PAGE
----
Wednesday 22/05/2024

Umbro 100: Sportswear X Fashion at Ambika P3, 12–28 April 2024

CREAM doctoral researcher, Techne scholar, costume, sound score designer and educator, Dellores Laing offers an insight into the recent Umbro exhibition at Ambika P3, curated by Prof. Andrew Groves and Dr Danielle Sprecher.

For two weeks in April 2024, the University of Westminster’s cavernous Ambika P3 gallery was transformed into a ‘keep the crowds contained’ barricaded space, reminiscent of a cup winners victory parade, and Umbro was its livery! Paying homage to this quintessentially English sportswear brand, Umbro, Ambika P3 was home to over one hundred and twenty garments and ephemera, drawn from the innovative and unique Westminster Menswear Archive’s collection (WMA), celebrating 100 years of tradition, experiment and collaboration in this groundbreaking exhibition. This dynamic brand, named after the Humphreys brothers (hence ‘hum-bro’) has travelled far from 1924 to now, one hundred years later.

As the exhibition revealed, travel has been a strong foundation for Umbro’s success. Travelling, when donned by World Cup football teams, pictured in their England kit of 1966 and Brazil kit of 1970, alongside Paul Smith’s 2002 England home and away shirts, paying homage to 1966 on their backs. Travelling, into collaborations that blur the boundary between sportswear and fashion, such as Palace and Aitor Throup’s ‘Drill Tops’ or Aries’ ‘No Problemo’ Rugby Shirt. Travelling, across mediums, think iconic bag of the 90s school kid, or as displayed, the 1977 Umbro International ‘Sports Grip Carryall’, 1940’s ‘Scout Wear’ Rucksack, or 2019 Swedish Sweet SKBTS ‘Chequered Skateboard Deck’.

photograph without background, showing Umbro taped sleeve jacket
A.R.P. Taped Sleeve Jacket, UMBRO/AITOR THROUP. 2011. Courtesy of the Westminster Menswear Archive.
Chequered Skateboard Deck. SWEEDISH SWEET SKBTS/UMBRO 2019. Courtesy of the Westminster Menswear Archive.

Umbro, as this exhibition surveyed, navigates the landscape of apparel, accessories and apparatus, providing opportunities for branding collaborations that embrace growth when exploring different surfaces from traditional to advanced materials. This ranged from their first collaboration with the sportswear designer Teddy Tinling, worn by each Wimbledon Men’s Singles Champion from 1955 to 1959, to a bespoke US serviceman’s shirt in Umbro’s branded Lustrex.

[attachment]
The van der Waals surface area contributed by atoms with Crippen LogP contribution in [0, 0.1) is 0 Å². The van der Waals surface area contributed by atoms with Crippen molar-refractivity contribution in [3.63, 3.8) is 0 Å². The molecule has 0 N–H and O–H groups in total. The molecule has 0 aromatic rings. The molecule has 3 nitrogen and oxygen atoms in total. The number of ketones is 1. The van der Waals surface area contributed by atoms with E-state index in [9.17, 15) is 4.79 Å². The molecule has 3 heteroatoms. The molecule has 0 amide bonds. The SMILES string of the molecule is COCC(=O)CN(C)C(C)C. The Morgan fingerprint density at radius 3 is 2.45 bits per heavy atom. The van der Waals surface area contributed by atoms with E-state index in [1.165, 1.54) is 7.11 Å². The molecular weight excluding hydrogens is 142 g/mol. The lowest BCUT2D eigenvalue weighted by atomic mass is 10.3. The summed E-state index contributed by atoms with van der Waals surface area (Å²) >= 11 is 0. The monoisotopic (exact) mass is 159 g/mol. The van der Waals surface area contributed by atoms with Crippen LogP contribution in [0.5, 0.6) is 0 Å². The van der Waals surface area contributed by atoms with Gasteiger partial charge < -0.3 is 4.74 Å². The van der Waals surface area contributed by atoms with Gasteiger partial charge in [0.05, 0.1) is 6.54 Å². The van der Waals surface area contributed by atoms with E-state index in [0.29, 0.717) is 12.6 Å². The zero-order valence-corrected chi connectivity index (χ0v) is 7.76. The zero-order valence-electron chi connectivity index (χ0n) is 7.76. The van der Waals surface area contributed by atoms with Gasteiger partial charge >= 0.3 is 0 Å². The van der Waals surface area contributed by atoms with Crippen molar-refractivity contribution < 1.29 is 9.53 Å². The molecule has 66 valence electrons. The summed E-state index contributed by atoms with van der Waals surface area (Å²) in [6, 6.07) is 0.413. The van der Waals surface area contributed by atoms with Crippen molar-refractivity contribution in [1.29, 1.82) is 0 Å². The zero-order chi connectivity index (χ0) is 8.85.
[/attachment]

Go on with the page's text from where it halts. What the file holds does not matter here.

The exhibition seamlessly united the unspeakable joy of working-class dress and its inherent ability to drive subcultural style, which bleeds into fashion and becomes monetised. The garments shown spoke wholeheartedly of the tension between cultural value, hierarchies of taste and collective identity via the intertwining of utility, fashion and design, in construction, textile, print and wear. Like WMA, the exhibition reflected the play between these principles and concerns, no better witnessed than in the proximity of a complete 1984 boy’s replica ‘Top Team Football Kit Box’ displayed near Virgil Abloh’s Off-White ‘Tartan Drill Top’. (I like drill tops). This was exhibited alongside Bernard Sumner on the cover of May 1990’s NME for the article “Love Will Terrace Apart” about New Order’s World Cup Anthem ‘World in Motion’. All united by their Double Diamond logo that still “works wonders” like another northern marvel, the highest selling India Pale Ale from the 1950s to 70s (for those old enough to remember)! 

Tartan Drill Top. Virgil Abloh. OFF-WHITE/UMBRO. 2017. Courtesy of the Westminster Menswear Archive.

Throughout the exhibition, demarcating metal barriers framed people and places, conjuring up images of football fans and building sites, fashionistas and their show queues, extending the narrative of Umbro on display. Thus, the exhibition’s aesthetic blended a gritty yet comforting familiarity into this sometimes-alienating temple of art, high fashion and education (its usual inhabitants), slotting beautifully into the industrial 1980s warehouse feel of Ambika P3. Yes, the grids upon which garments were cleverly attached could be mistakenly thought to come from the construction industry. They did not – they were made by the University of Westminster’s 3D Workshop team, led by Phillip Harrison. Garments were kept in place with over-sized cable ties run through invisible mounts, emphasising the play of value, taste and identity, doubling metal in its pale-ale-golden grid within steel frame. As good exhibition design should, such detail imbued a considerable thoughtfulness into the display that provided a subtle but meaningful context for the items presented, allowing front and back to be viewed, respond to each other, and their dialogues to interweave. 

The display embraced a working-class aesthetic, encompassing garments of all shapes and sizes, worn by the people and collected from the people to illustrate that the collective identity of fandom is united in the brand, not unlike Umbro’s developmental journey into collaborative practice. This was achieved without using rigid, generic and often racially problematic mannequins, too often relied upon in exhibitions where clothes are central to the narrative. Hence, an enormous ‘Regiment Rugby Top’ by Nigel Cabourn of 2021 shared space with a small 1950s ‘Amateur Athletics Association Running Vest’, a large 2011 ‘Modern England Sweatshirt’ by Peter Saville and small child’s 1977-8 ‘Wolverhampton Wanderer’s FC Diamond Tape Jacket’, communicating diversity in size, age and also race. These were matched by images plastering the upper wall timeline and populating the vitrines underneath, greeting visitors as they entered.